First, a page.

Major Port Developments in 2016



Professor Theo Notteboom, Shanghai Maritime University, Ghent University, Antwerp Maritime Academy, University of Antwerp


The year 2016 will go down in history as another year of sluggish cargo volume growth. A few European ports present rather healthy growth figures, but the vast majority faces a very weak or even negative growth. Table 1 provides an overview for a number of larger European ports based on provisional or partial figures for 2016. In 2015, the cargo tonnage handled in the entire European port system was still 4.6% below the 2008 volumes.

The first estimates for 2016 suggested that it too would fail to beat the 2008 record. The low growth situation of the past years has resulted in a few interesting developments. Firstly, it is evident that quite a few European ports are engaged in port area transformation processes on a scale never seen before.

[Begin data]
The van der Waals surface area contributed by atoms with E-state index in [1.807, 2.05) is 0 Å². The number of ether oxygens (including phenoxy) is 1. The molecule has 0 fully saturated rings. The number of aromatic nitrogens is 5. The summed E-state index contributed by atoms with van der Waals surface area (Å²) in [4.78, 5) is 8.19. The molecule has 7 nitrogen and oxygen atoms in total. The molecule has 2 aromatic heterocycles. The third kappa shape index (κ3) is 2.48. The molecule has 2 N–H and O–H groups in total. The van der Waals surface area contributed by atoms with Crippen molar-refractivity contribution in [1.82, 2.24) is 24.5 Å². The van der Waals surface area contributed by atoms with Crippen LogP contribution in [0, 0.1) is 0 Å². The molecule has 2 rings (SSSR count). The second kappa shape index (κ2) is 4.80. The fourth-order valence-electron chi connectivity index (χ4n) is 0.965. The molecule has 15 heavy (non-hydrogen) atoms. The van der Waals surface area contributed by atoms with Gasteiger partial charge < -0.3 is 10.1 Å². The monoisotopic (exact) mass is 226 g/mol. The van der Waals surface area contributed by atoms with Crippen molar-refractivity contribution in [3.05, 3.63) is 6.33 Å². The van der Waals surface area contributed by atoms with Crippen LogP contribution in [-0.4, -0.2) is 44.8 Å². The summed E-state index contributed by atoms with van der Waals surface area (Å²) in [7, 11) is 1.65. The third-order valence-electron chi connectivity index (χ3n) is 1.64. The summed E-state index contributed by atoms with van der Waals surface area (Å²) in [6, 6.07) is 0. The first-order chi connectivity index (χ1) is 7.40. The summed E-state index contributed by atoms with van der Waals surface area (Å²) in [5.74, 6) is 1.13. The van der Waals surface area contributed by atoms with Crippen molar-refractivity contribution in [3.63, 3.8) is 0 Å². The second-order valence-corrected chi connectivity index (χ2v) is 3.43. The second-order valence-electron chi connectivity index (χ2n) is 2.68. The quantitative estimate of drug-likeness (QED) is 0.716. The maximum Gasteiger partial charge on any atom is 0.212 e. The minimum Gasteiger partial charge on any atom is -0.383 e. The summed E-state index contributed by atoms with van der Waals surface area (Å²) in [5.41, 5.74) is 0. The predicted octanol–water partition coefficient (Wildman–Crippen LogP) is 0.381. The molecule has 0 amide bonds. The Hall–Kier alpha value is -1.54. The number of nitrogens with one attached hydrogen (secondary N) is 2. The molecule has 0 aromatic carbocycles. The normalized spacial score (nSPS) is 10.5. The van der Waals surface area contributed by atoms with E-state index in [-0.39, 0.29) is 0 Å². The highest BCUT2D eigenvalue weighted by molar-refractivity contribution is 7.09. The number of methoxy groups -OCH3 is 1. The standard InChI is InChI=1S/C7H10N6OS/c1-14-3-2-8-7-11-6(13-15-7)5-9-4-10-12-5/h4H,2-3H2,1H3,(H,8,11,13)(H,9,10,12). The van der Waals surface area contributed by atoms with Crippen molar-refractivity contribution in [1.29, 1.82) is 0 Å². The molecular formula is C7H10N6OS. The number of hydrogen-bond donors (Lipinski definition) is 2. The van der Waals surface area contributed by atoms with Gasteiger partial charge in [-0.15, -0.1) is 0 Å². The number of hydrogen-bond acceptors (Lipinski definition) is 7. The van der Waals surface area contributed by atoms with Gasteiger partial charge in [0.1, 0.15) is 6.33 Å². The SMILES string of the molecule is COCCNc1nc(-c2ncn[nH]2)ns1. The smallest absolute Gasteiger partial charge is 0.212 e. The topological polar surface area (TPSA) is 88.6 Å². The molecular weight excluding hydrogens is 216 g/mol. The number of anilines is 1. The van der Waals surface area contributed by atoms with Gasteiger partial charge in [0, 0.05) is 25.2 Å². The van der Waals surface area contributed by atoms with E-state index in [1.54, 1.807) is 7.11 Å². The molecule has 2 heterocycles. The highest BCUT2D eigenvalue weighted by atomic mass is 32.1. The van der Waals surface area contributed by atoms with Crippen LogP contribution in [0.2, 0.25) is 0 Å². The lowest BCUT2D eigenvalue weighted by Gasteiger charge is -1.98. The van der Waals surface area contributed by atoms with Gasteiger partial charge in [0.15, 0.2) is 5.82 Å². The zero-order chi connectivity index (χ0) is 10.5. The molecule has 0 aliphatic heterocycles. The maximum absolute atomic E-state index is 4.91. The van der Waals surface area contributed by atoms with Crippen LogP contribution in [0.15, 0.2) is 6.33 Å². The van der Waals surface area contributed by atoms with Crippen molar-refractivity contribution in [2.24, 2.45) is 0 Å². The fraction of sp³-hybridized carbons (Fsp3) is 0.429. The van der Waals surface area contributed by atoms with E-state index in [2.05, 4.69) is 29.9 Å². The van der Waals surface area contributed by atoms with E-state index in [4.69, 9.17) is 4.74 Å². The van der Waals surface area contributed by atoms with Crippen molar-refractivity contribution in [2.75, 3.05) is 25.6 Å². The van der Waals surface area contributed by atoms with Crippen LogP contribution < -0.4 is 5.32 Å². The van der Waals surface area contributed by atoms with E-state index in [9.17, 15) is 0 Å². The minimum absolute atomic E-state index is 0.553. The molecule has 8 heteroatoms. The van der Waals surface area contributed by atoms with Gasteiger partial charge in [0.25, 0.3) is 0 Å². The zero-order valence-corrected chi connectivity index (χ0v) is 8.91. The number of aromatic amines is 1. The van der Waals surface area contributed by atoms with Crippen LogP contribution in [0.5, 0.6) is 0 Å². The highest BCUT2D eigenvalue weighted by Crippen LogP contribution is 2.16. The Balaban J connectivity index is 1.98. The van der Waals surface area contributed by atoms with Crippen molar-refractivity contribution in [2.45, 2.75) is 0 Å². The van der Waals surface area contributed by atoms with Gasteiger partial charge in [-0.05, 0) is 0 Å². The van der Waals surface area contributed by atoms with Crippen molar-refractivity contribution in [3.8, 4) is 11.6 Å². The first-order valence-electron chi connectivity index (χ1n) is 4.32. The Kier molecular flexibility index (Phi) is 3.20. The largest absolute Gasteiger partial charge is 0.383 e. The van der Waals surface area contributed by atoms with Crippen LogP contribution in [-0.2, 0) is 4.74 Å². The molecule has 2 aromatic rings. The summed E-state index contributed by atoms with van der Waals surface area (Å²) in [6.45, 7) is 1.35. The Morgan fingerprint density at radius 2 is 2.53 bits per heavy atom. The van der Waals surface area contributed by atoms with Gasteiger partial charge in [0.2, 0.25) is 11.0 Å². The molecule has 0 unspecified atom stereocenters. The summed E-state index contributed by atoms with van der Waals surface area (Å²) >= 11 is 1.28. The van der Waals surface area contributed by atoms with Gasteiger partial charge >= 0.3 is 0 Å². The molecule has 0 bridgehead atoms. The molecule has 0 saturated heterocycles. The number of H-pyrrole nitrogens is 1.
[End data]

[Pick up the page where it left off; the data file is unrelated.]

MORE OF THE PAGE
Such transformation includes the reconfiguration of existing port areas, the decommissioning of obsolete terminals and the implementation of more flexible land planning tools. In a few cases entire terminals moved, as demonstrated by the transfer of the large scale MPET container terminal (TIL/PSA) from the Delwaidedock on the right bank to the Deurgankdock left bank in the port of Antwerp. This move not only increased the capacity of the terminal from around 5 million TEU to 9 million TEU, it also opened the door to a redevelopment of the Delwaidedock site for (non-container based) port activities.

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